The best of EcoWatch, right in your inbox. Sign up for our email newsletter!
Conservation Groups Take Action against EPA's Inability to Combat Acid Rain
Three conservation organizations filed a legal challenge to the U.S. Environmental Protection Agency's (EPA) failure to update air-quality standards the agency itself admits are inadequate to protect the nation's parks, forests, rivers and lakes from acid rain. The petition for review was filed in the federal court of appeals for the District of Columbia Circuit by the Clean Air Council, Center for Biological Diversity and National Parks Conservation Association, represented by Earthjustice.
"Acid rain isn't a thing of the past, but an ongoing and very real threat to forest ecosystems and wild fisheries across the country," said Kevin Bundy, a senior attorney with the Center for Biological Diversity. "EPA is ignoring the hard work of its own scientific experts and instead relying on outdated air-quality standards that it knows are not protective enough."
"Instead of following the law and doing what is necessary to protect our natural resources, EPA has chosen to sit on the sidelines. Meanwhile, acid rain continues to poison our waters and threaten our forests," said Joe Minott of the Clean Air Council.
"Our national parks are unique and fragile places that were set aside to preserve the natural heritage of our nation," said Mark Wenzler, vice president for Clean Air and Climate Programs at the National Parks Conservation Association. "The EPA's failure to protect national parks from acid rain risks leaving wildlife and ecosystems permanently impaired."
"EPA's scientists identified the problem and provided a formula for action, but EPA dropped the ball," said Charles McPhedran, attorney with Earthjustice, which is representing the three groups. "EPA's inaction hurts our streams, and will not stand."
Power plants and other industrial operations pump pollution, including sulfur and nitrogen compounds, into the air. When this pollution later falls onto forests, rivers and lakes, it has an acidifying effect, hence the term "acid rain." Acidic waters harm fish and other aquatic organisms. In the Adirondack Mountains, for example, lakes with more acidic water support only half the species of fish that might otherwise live there. Reduced growth rates in trout and salmon also have been attributed to acid stress.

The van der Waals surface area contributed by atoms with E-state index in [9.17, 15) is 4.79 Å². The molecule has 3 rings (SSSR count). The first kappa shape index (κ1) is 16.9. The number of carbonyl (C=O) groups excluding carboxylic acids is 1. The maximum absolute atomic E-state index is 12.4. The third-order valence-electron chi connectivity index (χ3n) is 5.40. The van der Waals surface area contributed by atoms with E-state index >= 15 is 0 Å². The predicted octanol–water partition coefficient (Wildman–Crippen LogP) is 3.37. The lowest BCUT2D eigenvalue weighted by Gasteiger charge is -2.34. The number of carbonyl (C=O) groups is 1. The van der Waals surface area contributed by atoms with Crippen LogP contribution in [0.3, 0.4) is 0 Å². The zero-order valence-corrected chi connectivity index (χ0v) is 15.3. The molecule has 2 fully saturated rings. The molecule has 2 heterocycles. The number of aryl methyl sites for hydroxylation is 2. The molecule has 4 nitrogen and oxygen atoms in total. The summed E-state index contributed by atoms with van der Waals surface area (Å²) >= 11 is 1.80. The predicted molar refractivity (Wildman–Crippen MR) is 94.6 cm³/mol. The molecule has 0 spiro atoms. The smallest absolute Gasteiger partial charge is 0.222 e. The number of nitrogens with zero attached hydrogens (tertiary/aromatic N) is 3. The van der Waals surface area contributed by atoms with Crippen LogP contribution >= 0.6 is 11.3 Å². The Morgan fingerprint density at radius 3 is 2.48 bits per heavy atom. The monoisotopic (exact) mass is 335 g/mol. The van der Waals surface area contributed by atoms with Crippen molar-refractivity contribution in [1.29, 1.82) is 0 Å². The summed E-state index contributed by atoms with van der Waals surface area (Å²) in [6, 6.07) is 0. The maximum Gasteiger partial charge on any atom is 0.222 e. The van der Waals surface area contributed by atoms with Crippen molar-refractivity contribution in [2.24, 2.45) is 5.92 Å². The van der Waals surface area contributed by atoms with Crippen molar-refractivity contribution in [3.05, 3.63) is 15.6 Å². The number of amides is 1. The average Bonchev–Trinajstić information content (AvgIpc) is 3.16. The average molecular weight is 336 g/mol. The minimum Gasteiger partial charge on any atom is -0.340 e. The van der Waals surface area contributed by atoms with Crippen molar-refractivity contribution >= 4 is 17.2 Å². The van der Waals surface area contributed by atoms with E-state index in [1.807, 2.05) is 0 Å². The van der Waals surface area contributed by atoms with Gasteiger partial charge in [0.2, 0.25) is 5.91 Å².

Acid rain threatens entire forest ecosystems, national parks and wilderness areas. Although places across the country are at risk from this pollution, the eastern U.S.—including the Adirondacks, the Green and White mountains, and the Appalachians—and the upper Midwest are among the most sensitive areas.
Today's action has a long history. The Clean Air Act requires the EPA to set so-called "secondary" air-quality standards limiting ambient concentrations of air pollutants that affect "public welfare," which includes ecosystems and natural resources. The Center and other groups sued the agency in 2005 over its failure to review the secondary standard for acid rain-causing sulfur and nitrogen compounds—a standard first established in 1971 and not strengthened since. That litigation led to the EPA's current review of the standard, in which the agency admitted that existing standards are inadequate to protect sensitive ecosystems and fish species from the effects of acid rain. Yet the EPA chose to leave these inadequate standards in place, rejecting efforts by the agency's own scientific experts to devise a new, more protective standard.
EcoWatch Daily Newsletter
By Bijal Trivedi
The Centers for Disease Control and Prevention (CDC) released a report on Nov. 13 that describes a list of microorganisms that have become resistant to antibiotics and pose a serious threat to public health. Each year these so-called superbugs cause more than 2.8 million infections in the U.S. and kill more than 35,000 people.
By Joe Vukovich
Under the guise of responding to consumer complaints that today's energy- and water-efficient dishwashers take too long, the Department of Energy has proposed creating a new class of dishwashers that wouldn't be subject to any water or energy efficiency standards at all. The move would not only undermine three decades of progress for consumers and the environment, it is based on serious distortions of fact regarding today's dishwashers.
By Emily Moran
If you have oak trees in your neighborhood, perhaps you've noticed that some years the ground is carpeted with their acorns, and some years there are hardly any. Biologists call this pattern, in which all the oak trees for miles around make either lots of acorns or almost none, "masting."
By Catherine Davidson
Tashi Yudon peeks out from behind a net curtain at the rooftops below and lets out a sigh, her breath frosting on the windowpane in front of her.
Some 700 kilometers away in the capital city Delhi, temperatures have yet to dip below 25 degrees Celsius, but in Spiti there is already an atmosphere of impatient expectation as winter settles over the valley.